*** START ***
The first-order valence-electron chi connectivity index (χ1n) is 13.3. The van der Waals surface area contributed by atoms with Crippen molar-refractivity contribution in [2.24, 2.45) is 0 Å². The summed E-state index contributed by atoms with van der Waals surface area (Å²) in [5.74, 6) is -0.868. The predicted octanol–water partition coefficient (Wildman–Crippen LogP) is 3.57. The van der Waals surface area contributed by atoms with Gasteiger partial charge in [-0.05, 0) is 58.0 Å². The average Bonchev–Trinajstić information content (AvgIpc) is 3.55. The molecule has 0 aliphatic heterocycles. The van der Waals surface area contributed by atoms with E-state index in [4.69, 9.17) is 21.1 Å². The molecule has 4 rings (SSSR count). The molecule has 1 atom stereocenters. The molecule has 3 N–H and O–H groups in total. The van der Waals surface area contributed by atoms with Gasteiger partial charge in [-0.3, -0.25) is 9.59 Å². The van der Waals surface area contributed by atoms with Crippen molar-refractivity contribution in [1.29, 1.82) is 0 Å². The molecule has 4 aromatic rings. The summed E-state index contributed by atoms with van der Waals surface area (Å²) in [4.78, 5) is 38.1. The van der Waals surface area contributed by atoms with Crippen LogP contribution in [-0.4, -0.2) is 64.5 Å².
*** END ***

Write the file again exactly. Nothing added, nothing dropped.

The first-order valence-electron chi connectivity index (χ1n) is 13.3. The van der Waals surface area contributed by atoms with Crippen molar-refractivity contribution in [2.24, 2.45) is 0 Å². The summed E-state index contributed by atoms with van der Waals surface area (Å²) in [5.74, 6) is -0.868. The predicted octanol–water partition coefficient (Wildman–Crippen LogP) is 3.57. The van der Waals surface area contributed by atoms with Gasteiger partial charge in [-0.05, 0) is 58.0 Å². The average Bonchev–Trinajstić information content (AvgIpc) is 3.55. The molecule has 0 aliphatic heterocycles. The van der Waals surface area contributed by atoms with E-state index in [4.69, 9.17) is 21.1 Å². The molecule has 4 rings (SSSR count). The molecule has 1 atom stereocenters. The molecule has 3 N–H and O–H groups in total. The van der Waals surface area contributed by atoms with Gasteiger partial charge in [-0.3, -0.25) is 9.59 Å². The van der Waals surface area contributed by atoms with Crippen molar-refractivity contribution in [1.29, 1.82) is 0 Å². The molecule has 4 aromatic rings. The summed E-state index contributed by atoms with van der Waals surface area (Å²) in [4.78, 5) is 38.1. The van der Waals surface area contributed by atoms with Crippen LogP contribution in [-0.4, -0.2) is 64.5 Å².